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Historic Executive Order provides $50 million in aid for advancing global religious freedom

June 12, 2020 by Isaac Six in Advocacy

First, the order lays the groundwork for why religious freedom around the world needs to be addressed and the commitment of the United States to do so. Section one, in part, reads “Religious freedom, America’s first freedom, is a moral and national security imperative.  Religious freedom for all people worldwide is a foreign policy priority of the United States, and the United States will respect and vigorously promote this freedom.”

Section one goes on to highlight that civil society (this includes groups like Global Christian Relief and our partners working with the persecuted around the world) and others are “vital partners in United States Government efforts to advance religious freedom around the world. It is the policy of the United States to engage robustly and continually with civil society organizations— including those in foreign countries—to inform United States Government policies, programs and activities related to international religious freedom.”

This is great news for the many faith leaders, non-profits and others that help make the work of advancing religious freedom possible.

Even better, though, are sections two through six, where the EO goes on to create some of the strongest improvements to United States policy on international religious freedom in the past several decades.

In short, these improvements include:

-The creation of a new plan by the U.S. State Department and the U.S. Agency for International Development (USAID) to promote religious freedom in our foreign policy and foreign aid work

-$50 million a year (an unprecedented amount) in funding for advancing religious freedom, which includes programs “intended to anticipate, prevent and respond to attacks against individuals and groups on the basis of their religion”

-Ensure faith-based groups are not discriminated against in U.S. foreign assistance programs

-New “comprehensive” action plans to be developed by U.S. embassies in some of the most challenging countries for raising religious freedom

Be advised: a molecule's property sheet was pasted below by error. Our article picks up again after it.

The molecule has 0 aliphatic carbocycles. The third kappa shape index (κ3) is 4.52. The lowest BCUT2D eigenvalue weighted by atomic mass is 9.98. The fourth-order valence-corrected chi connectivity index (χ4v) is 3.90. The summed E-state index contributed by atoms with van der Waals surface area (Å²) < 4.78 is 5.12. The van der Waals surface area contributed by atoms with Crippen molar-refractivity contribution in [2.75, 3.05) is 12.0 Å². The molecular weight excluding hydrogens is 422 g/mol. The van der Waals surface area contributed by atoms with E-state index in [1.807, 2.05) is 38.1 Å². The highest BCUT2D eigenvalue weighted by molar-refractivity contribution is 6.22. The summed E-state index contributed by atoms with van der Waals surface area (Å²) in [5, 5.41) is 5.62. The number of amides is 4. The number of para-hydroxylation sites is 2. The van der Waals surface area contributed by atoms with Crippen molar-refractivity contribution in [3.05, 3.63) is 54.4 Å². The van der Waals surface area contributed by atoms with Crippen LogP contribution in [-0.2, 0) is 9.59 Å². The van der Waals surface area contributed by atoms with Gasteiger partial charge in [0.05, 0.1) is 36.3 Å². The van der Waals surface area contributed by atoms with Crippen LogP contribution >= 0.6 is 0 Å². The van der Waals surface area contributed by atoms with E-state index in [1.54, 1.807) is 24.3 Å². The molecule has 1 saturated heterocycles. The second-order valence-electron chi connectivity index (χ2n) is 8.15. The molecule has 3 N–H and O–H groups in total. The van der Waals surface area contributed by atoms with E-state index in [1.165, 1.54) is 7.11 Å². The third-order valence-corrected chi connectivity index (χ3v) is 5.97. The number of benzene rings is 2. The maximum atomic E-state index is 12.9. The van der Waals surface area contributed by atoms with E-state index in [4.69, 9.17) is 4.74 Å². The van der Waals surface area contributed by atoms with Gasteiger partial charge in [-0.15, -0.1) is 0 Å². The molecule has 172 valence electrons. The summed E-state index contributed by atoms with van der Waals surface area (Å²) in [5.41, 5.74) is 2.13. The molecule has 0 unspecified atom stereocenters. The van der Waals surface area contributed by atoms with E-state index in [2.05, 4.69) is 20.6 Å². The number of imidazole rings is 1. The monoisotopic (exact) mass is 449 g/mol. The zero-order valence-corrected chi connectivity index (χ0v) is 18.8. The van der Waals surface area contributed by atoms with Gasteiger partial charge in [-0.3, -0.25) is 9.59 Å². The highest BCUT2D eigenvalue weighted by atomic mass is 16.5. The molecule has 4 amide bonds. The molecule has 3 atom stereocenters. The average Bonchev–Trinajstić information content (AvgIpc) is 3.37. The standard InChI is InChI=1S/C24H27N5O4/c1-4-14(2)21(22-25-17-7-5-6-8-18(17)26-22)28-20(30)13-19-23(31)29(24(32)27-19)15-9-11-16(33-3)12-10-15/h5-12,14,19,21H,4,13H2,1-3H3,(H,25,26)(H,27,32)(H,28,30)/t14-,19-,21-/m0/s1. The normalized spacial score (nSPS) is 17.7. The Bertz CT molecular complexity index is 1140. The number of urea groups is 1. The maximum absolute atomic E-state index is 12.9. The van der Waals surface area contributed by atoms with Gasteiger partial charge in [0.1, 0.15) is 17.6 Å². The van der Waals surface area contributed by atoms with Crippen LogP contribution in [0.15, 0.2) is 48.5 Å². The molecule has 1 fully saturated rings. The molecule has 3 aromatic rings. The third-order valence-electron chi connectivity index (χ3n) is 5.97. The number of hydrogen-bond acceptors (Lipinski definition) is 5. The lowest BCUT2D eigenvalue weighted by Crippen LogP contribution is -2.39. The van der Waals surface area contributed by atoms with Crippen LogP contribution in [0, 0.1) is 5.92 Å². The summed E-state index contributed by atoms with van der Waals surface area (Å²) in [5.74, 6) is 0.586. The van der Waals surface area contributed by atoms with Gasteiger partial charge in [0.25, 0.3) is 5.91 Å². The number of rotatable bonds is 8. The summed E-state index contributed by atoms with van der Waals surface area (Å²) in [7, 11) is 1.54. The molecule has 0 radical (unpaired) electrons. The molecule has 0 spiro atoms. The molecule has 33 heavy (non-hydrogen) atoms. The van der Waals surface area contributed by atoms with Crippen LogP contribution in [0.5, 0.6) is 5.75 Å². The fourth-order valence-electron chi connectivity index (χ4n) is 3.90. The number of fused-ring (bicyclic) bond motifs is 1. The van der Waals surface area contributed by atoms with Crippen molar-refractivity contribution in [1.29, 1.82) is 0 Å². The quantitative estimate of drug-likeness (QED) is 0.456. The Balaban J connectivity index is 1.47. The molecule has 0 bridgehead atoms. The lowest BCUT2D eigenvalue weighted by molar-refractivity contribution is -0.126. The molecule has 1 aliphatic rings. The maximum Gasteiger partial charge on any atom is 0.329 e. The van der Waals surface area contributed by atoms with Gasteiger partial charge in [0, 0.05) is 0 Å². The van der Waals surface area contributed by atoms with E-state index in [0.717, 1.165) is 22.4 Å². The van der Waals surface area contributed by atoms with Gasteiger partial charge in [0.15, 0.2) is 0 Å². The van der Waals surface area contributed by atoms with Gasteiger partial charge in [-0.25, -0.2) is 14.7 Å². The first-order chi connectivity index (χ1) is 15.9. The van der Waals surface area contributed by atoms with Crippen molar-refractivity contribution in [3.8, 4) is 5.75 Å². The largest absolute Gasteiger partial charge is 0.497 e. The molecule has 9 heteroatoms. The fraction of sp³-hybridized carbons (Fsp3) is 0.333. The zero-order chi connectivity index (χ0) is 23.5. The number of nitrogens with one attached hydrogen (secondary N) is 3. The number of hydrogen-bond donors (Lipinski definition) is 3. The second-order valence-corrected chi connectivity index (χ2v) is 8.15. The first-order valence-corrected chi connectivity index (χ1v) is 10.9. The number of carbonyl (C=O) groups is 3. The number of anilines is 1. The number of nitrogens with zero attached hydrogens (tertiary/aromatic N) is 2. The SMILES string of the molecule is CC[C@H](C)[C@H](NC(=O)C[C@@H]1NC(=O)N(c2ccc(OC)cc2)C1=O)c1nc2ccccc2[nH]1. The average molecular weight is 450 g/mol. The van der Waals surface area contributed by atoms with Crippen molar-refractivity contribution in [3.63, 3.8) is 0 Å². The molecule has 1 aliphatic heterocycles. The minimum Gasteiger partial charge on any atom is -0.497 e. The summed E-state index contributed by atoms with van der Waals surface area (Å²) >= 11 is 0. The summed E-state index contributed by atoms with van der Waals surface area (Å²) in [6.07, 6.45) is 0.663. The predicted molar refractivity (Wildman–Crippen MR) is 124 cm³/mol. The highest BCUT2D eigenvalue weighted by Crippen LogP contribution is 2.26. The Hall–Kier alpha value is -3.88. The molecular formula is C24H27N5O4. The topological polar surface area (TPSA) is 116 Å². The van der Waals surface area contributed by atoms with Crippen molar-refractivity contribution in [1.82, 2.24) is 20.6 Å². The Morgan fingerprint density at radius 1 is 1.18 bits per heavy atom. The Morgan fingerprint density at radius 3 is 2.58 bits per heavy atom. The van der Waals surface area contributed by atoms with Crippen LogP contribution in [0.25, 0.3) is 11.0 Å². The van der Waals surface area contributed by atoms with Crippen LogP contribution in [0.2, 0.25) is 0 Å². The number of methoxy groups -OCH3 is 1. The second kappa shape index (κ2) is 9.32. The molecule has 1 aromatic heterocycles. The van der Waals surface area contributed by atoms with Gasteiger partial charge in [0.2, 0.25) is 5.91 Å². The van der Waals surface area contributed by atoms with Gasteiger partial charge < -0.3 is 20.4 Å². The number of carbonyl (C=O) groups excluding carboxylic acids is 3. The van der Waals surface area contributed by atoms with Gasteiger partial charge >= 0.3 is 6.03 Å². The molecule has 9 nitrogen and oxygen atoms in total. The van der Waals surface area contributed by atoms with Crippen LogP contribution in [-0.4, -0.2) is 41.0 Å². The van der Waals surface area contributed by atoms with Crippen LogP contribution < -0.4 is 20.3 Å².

-Training on religious freedom promotion for all federal employees to be posted overseas

-The creation of new economic tools to incentivize countries to adopt religious freedom, including “increasing religious freedom programming, realigning foreign assistance to better reflect country circumstances, or restricting the issuance of visas…”

One official pointed out that the order essentially creates a “whole of government” approach to international religious freedom, ensuring that all of the numerous agencies that deploy Americans overseas must, to some degree, be knowledgeable about religious freedom conditions in the countries where they work.

For many who have advocated in Washington, D.C. on these issues, the EO is an affirmation of their efforts and an answer to prayer. Too often, trying to raise international religious freedom has meant talking to government officials largely unaware of the problem or skeptical about taking any action. The new EO is a major step forward in addressing this and, frankly, it’s a step many of us would not have thought possible just a few short years ago.

There is still much work to be done with the new order. A lot of hard-working individuals in and out of government will have to put the plan into action in the coming months—and that’s no small task. Please pray that everyone involved, including leaders at the White House, the National Security Council, the State Department and USAID, have wisdom as they seek to implement this plan. Their success in enacting this order could make a difference in the lives of millions of people who still do not have the freedom to follow their faith without fear of persecution.

Isaac Six serves as director of advocacy for Global Christian Relief and is based in Washington, D.C. He has worked on religious freedom issues and Christian persecution in Washington for over eight years, including inside and outside of government; and has traveled extensively to meet with victims of religious freedom violations around the globe.